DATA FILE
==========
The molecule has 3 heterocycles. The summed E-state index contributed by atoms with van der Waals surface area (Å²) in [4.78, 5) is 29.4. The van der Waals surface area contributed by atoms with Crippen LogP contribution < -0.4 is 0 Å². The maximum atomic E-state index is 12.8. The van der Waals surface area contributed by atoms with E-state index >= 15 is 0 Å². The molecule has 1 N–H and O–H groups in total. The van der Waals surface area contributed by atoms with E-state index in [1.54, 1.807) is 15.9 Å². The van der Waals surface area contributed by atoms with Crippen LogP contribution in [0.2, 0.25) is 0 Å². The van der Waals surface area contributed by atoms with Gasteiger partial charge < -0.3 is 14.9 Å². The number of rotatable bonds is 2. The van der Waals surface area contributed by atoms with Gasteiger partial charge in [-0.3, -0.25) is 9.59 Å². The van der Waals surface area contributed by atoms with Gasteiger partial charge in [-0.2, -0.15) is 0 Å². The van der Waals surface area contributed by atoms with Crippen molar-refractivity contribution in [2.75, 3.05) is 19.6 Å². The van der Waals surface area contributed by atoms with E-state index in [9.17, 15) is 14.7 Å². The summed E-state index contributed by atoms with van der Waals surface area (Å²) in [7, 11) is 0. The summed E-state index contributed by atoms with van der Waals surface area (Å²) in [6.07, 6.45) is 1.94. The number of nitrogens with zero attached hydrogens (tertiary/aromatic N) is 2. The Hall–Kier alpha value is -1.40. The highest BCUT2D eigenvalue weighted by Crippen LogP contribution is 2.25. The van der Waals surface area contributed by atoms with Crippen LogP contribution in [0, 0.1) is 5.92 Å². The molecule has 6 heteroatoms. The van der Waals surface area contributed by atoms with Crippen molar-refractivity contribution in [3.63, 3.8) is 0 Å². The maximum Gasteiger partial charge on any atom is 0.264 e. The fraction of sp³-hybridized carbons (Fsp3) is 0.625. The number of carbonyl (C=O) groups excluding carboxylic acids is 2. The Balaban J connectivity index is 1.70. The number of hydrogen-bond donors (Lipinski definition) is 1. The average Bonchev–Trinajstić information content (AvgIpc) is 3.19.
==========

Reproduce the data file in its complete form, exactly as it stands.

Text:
The molecule has 3 heterocycles. The summed E-state index contributed by atoms with van der Waals surface area (Å²) in [4.78, 5) is 29.4. The van der Waals surface area contributed by atoms with Crippen LogP contribution < -0.4 is 0 Å². The maximum atomic E-state index is 12.8. The van der Waals surface area contributed by atoms with E-state index >= 15 is 0 Å². The molecule has 1 N–H and O–H groups in total. The van der Waals surface area contributed by atoms with E-state index in [1.54, 1.807) is 15.9 Å². The van der Waals surface area contributed by atoms with Crippen LogP contribution in [0.2, 0.25) is 0 Å². The van der Waals surface area contributed by atoms with Gasteiger partial charge < -0.3 is 14.9 Å². The number of rotatable bonds is 2. The van der Waals surface area contributed by atoms with Gasteiger partial charge in [-0.3, -0.25) is 9.59 Å². The van der Waals surface area contributed by atoms with Gasteiger partial charge in [-0.2, -0.15) is 0 Å². The van der Waals surface area contributed by atoms with Crippen molar-refractivity contribution in [2.75, 3.05) is 19.6 Å². The van der Waals surface area contributed by atoms with E-state index in [9.17, 15) is 14.7 Å². The summed E-state index contributed by atoms with van der Waals surface area (Å²) in [7, 11) is 0. The summed E-state index contributed by atoms with van der Waals surface area (Å²) in [6.07, 6.45) is 1.94. The number of nitrogens with zero attached hydrogens (tertiary/aromatic N) is 2. The Hall–Kier alpha value is -1.40. The highest BCUT2D eigenvalue weighted by Crippen LogP contribution is 2.25. The van der Waals surface area contributed by atoms with Crippen LogP contribution in [0, 0.1) is 5.92 Å². The molecule has 6 heteroatoms. The van der Waals surface area contributed by atoms with Crippen molar-refractivity contribution in [3.63, 3.8) is 0 Å². The maximum Gasteiger partial charge on any atom is 0.264 e. The fraction of sp³-hybridized carbons (Fsp3) is 0.625. The number of carbonyl (C=O) groups excluding carboxylic acids is 2. The Balaban J connectivity index is 1.70. The number of hydrogen-bond donors (Lipinski definition) is 1. The average Bonchev–Trinajstić information content (AvgIpc) is 3.19.